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I'm looking to demonstrate to class of students how microwave absorption works, but I need something relatively common which I can easily make into a board. Does anyone have any suggestions for substances which I could use (currently my best idea is sandwiching a plastic bag full of gel or cheese - something viscous enough not to leak easily, but with a high water content - in between two boards, effectively making an absorbing plane to contain the microwaves) for this?

Oh, and for more information I'm using a microwave transmitter, receiver and oscilloscope for the rest of the setup.

Thank you for your time!

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  • $\begingroup$ The most common microwave absorbing substance is plain ole' water. Anything that contains significant amounts of it will heat up in a microwave. Like cheese, for instance. Or highly hydrated salts like alum or aluminium sulphate hydrate... $\endgroup$ – Gert Dec 1 '18 at 21:22
  • $\begingroup$ What are you using as a source of microwaves? A microwave oven? What do you mean by "that can be easily made into a board"? $\endgroup$ – JackI Dec 1 '18 at 21:23
  • $\begingroup$ Why not use ice? $\endgroup$ – Farcher Dec 1 '18 at 21:29
  • $\begingroup$ This needs to last at least a fortnight for multiple classes to use it. So far my best idea has been to seal dough in clingfilm and sandwich it between two boards. $\endgroup$ – DoublyNegative Dec 1 '18 at 22:08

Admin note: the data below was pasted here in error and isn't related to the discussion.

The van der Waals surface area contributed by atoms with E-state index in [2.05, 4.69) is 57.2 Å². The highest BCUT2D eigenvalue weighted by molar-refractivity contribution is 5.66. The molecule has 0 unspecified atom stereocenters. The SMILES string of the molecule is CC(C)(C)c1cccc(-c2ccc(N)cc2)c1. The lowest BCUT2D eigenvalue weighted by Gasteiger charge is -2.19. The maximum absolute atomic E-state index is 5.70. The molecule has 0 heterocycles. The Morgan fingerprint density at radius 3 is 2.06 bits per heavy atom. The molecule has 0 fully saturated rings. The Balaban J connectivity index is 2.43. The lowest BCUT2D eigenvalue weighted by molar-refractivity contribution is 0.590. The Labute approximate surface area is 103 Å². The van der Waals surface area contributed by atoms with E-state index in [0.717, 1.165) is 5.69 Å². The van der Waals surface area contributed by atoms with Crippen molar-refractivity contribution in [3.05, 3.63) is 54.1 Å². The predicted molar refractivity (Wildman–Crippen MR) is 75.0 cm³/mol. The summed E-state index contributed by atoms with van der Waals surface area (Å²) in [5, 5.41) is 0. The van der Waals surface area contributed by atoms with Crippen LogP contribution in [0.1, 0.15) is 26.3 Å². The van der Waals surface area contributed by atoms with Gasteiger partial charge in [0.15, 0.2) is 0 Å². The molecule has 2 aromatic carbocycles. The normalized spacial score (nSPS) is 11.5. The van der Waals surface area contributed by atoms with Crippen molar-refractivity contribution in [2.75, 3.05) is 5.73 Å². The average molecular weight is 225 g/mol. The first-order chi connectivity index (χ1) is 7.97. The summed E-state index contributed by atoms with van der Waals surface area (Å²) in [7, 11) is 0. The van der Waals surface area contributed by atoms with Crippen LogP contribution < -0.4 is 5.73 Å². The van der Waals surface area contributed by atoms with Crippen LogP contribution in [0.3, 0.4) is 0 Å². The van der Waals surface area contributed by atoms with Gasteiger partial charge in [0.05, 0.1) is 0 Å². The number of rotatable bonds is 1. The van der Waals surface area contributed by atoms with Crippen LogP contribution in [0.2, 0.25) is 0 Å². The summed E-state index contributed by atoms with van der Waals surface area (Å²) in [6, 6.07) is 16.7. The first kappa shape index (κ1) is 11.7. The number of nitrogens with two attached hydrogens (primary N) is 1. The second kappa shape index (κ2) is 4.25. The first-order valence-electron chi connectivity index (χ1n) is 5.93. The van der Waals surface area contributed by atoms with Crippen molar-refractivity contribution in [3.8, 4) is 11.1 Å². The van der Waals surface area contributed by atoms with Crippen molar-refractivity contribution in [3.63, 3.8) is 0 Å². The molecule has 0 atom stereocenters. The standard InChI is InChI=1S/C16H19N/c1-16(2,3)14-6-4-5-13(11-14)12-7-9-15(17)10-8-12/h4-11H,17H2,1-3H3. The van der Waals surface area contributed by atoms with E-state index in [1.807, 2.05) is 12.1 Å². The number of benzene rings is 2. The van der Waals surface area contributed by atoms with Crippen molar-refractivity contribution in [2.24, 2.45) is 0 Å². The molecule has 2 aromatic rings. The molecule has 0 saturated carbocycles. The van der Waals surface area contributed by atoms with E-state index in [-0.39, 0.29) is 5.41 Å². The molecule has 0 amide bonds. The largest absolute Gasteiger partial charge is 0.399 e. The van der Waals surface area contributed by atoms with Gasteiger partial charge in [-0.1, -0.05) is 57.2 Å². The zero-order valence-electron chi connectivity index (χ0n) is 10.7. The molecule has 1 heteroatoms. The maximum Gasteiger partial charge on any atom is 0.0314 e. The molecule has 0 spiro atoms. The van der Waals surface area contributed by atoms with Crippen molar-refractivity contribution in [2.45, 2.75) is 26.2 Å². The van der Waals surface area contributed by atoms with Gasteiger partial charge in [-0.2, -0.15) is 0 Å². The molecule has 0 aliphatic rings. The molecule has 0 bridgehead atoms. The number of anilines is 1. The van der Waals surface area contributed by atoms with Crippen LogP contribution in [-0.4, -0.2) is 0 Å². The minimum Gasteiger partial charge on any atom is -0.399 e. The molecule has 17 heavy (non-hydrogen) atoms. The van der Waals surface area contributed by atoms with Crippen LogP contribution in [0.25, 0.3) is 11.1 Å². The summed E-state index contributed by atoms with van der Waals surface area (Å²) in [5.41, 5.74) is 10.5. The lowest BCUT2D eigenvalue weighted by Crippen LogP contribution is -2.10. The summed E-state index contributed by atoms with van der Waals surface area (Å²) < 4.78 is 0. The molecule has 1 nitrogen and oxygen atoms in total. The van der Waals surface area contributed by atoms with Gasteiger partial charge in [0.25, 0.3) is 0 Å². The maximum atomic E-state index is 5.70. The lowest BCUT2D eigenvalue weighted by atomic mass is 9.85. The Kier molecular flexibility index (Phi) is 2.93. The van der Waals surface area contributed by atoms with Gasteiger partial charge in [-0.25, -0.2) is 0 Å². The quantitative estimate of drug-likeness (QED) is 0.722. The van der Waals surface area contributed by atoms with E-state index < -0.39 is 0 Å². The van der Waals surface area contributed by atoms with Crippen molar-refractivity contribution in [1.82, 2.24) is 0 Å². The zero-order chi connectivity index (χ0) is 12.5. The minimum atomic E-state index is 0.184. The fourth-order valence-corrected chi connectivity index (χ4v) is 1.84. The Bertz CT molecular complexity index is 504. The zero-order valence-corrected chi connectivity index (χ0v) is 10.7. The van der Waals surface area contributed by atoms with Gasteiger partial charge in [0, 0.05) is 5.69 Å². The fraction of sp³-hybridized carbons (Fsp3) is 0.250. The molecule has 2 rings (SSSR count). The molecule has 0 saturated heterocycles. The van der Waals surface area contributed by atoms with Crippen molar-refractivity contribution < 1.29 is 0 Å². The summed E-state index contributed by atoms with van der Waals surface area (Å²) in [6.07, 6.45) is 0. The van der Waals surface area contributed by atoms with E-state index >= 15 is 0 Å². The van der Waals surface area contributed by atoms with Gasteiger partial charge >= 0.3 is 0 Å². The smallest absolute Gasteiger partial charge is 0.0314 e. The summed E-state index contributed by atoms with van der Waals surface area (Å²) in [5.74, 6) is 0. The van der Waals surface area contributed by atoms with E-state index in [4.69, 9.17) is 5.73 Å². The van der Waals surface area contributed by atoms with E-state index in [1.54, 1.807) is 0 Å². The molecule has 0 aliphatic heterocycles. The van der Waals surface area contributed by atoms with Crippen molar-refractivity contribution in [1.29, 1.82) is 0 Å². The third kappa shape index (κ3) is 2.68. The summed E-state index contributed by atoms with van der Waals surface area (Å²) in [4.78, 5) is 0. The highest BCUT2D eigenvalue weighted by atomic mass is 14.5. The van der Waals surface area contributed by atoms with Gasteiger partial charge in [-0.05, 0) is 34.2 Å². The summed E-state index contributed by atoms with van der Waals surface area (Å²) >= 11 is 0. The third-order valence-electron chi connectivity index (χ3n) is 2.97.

• $\begingroup$ See Fig. 2 here: academia.edu/27070081/… $\endgroup$ – safesphere Dec 2 '18 at 0:58
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When I do demonstrations of this type, I use a hand and also a wet sponge. I demonstrate that a dry sponge doesn't absorb microwaves, then wet it and show that the wet sponge does. If you want to be able to do the prep and assembly in advance, I would just put a wet sponge inside a ziplock bag. If you need a larger size, I bet wet paper towels inside a freezer-bag ziplock would also be a very strong absorber. You also might be able to find rectangular sealable bottles that you could just fill with water.

In comments, people have suggested ice. Actually, I believe ice is a poor absorber. This is basically work = force x distance. The water molecules are locked in place and can't rotate.

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  • $\begingroup$ Thanks, wet paper towels sound like a really good idea (I was otherwise left mixing flour and water to make dough to bag as an absorbent!) $\endgroup$ – DoublyNegative Dec 2 '18 at 19:53
  • $\begingroup$ It's rather interesting to note that when water is placed on a thin wet paper towel, it actually seems to act more like a mirror than an absorbent, so would you know of any method/material (just for future reference), which is thin and still works to absorb microwaves (I know this wasn't the original question, but just wondered). $\endgroup$ – DoublyNegative Dec 10 '18 at 21:40
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Maybe I misunderstand what you need, but why not use specialized microwave absorber products (carbon/foam/magnetic iron based), such as that at http://stores.cumingmicrowave-online-store.com/c-ram-lf-75/ - flat panel 61x61cm, 20dB absorption (with metal backing).

If $95 is too expensive, you can look for something less efficient or less broad-band. Please read carefully manufacturer's notes.

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Plasmas absorb microwaves like crazy https://www.youtube.com/watch?v=G7lfzA7WzVI

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  • $\begingroup$ The OP wants to make a board out of it. $\endgroup$ – Ben Crowell Dec 2 '18 at 1:22

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